Arginine and citrulline and the immune response in sepsis

K.A. Wijnands, T.M. Castermans, M.P. Hommen, D.M. Meesters, M. Poeze

Research output: Contribution to journalArticleAcademicpeer-review

21 Citations (Scopus)

Abstract

Arginine, a semi-essential amino acid is an important initiator of the immune response. Arginine serves as a precursor in several metabolic pathways in different organs. In the immune response, arginine metabolism and availability is determined by the nitric oxide synthases and the arginase enzymes, which convert arginine into nitric oxide (NO) and ornithine, respectively. Limitations in arginine availability during inflammatory conditions regulate macrophages and T-lymfocyte activation. Furthermore, over the past years more evidence has been gathered which showed that arginine and citrulline deficiencies may underlie the detrimental outcome of inflammatory conditions, such as sepsis and endotoxemia. Not only does the immune response contribute to the arginine deficiency, also the impaired arginine de novo synthesis in the kidney has a key role in the eventual observed arginine deficiency. The complex interplay between the immune response and the arginine-NO metabolism is further underscored by recent data of our group. In this review we give an overview of physiological arginine and citrulline metabolism and we address the experimental and clinical studies in which the arginine-citrulline NO pathway plays an essential role in the immune response, as initiator and therapeutic target.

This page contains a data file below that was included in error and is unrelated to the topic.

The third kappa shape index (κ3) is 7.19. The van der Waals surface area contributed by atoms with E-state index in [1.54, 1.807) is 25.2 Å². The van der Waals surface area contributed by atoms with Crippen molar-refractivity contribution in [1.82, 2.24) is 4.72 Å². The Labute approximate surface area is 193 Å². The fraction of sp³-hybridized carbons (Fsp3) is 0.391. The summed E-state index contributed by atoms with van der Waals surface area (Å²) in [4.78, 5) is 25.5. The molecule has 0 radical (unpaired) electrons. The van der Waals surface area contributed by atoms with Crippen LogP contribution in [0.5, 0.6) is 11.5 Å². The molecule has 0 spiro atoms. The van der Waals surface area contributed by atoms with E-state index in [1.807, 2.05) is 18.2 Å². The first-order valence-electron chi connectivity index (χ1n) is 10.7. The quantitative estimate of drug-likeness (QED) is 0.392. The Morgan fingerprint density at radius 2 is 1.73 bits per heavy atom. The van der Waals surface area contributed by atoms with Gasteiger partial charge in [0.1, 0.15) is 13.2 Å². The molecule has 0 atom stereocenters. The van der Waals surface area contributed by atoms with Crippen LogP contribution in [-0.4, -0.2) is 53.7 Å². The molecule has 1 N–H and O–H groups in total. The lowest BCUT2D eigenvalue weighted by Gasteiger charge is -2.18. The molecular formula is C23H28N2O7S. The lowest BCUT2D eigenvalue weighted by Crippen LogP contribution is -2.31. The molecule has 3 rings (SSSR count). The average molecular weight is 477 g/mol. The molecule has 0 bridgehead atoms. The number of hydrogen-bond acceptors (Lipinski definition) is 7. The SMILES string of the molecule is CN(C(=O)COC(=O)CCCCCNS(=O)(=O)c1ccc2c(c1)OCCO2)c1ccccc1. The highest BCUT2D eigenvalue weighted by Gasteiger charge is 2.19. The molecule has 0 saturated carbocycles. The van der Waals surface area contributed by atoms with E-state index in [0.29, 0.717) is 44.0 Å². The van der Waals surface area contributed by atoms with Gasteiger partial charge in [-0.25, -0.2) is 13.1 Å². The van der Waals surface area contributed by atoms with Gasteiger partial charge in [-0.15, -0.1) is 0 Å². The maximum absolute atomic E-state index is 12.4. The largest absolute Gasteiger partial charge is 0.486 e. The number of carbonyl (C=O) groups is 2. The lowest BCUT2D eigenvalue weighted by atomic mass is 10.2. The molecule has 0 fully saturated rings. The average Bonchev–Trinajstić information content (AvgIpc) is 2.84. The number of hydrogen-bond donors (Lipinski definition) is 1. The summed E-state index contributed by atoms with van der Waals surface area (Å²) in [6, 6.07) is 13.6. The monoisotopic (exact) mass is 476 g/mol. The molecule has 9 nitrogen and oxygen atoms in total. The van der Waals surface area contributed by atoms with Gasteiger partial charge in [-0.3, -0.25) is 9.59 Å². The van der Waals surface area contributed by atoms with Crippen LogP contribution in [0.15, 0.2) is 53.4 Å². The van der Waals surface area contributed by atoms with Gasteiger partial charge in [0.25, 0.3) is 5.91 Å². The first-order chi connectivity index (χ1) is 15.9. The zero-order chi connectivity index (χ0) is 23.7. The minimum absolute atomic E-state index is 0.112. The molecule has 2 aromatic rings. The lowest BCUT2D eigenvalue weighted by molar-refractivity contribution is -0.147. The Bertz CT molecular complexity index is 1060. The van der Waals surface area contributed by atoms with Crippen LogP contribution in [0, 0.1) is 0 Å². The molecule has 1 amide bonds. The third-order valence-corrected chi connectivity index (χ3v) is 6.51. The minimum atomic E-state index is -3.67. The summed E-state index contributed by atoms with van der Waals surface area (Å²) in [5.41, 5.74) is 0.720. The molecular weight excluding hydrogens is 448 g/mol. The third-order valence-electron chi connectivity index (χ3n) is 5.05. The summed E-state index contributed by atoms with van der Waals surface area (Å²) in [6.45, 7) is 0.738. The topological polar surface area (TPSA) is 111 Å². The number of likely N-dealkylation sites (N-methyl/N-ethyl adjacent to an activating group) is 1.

Original languageEnglish
Pages (from-to)1426-1463
Number of pages38
JournalNutrients
Volume7
Issue number3
DOIs
Publication statusPublished - Mar 2015

Keywords

  • NITRIC-OXIDE SYNTHASE
  • CRITICALLY-ILL PATIENTS
  • ACTIVATED MURINE MACROPHAGES
  • SOLUBLE GUANYLATE-CYCLASE
  • SYNTHETASE MESSENGER-RNA
  • AMINO-ACID TRANSPORTER-2
  • VASCULAR SMOOTH-MUSCLE
  • RAT SMALL-INTESTINE
  • HYDROXY-L-ARGININE
  • ARGININOSUCCINATE SYNTHETASE

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